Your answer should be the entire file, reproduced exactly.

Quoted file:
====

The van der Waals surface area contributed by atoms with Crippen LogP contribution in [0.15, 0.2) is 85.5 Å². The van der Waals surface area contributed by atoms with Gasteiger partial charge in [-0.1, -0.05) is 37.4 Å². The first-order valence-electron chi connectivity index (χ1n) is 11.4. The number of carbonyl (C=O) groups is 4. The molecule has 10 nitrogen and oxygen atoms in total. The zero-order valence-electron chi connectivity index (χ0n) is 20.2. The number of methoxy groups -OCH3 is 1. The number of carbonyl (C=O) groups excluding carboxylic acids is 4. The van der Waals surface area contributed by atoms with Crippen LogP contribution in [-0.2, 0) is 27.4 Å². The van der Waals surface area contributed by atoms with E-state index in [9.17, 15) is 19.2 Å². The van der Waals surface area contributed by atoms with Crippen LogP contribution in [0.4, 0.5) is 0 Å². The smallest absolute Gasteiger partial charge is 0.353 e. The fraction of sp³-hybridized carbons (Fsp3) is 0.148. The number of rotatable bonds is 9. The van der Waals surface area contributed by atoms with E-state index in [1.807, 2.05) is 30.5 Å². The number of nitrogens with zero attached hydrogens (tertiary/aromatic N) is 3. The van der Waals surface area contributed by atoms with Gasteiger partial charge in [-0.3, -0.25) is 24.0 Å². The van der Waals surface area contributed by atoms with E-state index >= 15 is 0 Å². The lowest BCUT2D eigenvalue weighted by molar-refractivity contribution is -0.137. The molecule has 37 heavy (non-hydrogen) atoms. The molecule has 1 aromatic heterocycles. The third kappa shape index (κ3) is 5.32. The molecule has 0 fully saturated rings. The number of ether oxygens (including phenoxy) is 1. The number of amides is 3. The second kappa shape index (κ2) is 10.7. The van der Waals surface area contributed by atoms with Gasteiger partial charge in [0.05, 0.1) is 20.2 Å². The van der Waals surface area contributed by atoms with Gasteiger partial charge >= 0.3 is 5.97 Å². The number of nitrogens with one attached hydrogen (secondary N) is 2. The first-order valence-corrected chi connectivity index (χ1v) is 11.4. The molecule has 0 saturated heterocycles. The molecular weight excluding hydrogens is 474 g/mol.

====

The van der Waals surface area contributed by atoms with Crippen LogP contribution in [0.15, 0.2) is 85.5 Å². The van der Waals surface area contributed by atoms with Gasteiger partial charge in [-0.1, -0.05) is 37.4 Å². The first-order valence-electron chi connectivity index (χ1n) is 11.4. The number of carbonyl (C=O) groups is 4. The molecule has 10 nitrogen and oxygen atoms in total. The zero-order valence-electron chi connectivity index (χ0n) is 20.2. The number of methoxy groups -OCH3 is 1. The number of carbonyl (C=O) groups excluding carboxylic acids is 4. The van der Waals surface area contributed by atoms with Crippen LogP contribution in [-0.2, 0) is 27.4 Å². The van der Waals surface area contributed by atoms with E-state index in [9.17, 15) is 19.2 Å². The van der Waals surface area contributed by atoms with Crippen LogP contribution in [0.4, 0.5) is 0 Å². The smallest absolute Gasteiger partial charge is 0.353 e. The fraction of sp³-hybridized carbons (Fsp3) is 0.148. The number of rotatable bonds is 9. The van der Waals surface area contributed by atoms with E-state index in [1.807, 2.05) is 30.5 Å². The number of nitrogens with zero attached hydrogens (tertiary/aromatic N) is 3. The van der Waals surface area contributed by atoms with Gasteiger partial charge in [-0.3, -0.25) is 24.0 Å². The van der Waals surface area contributed by atoms with E-state index >= 15 is 0 Å². The lowest BCUT2D eigenvalue weighted by molar-refractivity contribution is -0.137. The molecule has 37 heavy (non-hydrogen) atoms. The molecule has 1 aromatic heterocycles. The third kappa shape index (κ3) is 5.32. The molecule has 0 fully saturated rings. The number of ether oxygens (including phenoxy) is 1. The number of amides is 3. The second kappa shape index (κ2) is 10.7. The van der Waals surface area contributed by atoms with Gasteiger partial charge in [0.05, 0.1) is 20.2 Å². The van der Waals surface area contributed by atoms with Gasteiger partial charge >= 0.3 is 5.97 Å². The number of nitrogens with one attached hydrogen (secondary N) is 2. The first-order valence-corrected chi connectivity index (χ1v) is 11.4. The molecule has 0 saturated heterocycles. The molecular weight excluding hydrogens is 474 g/mol.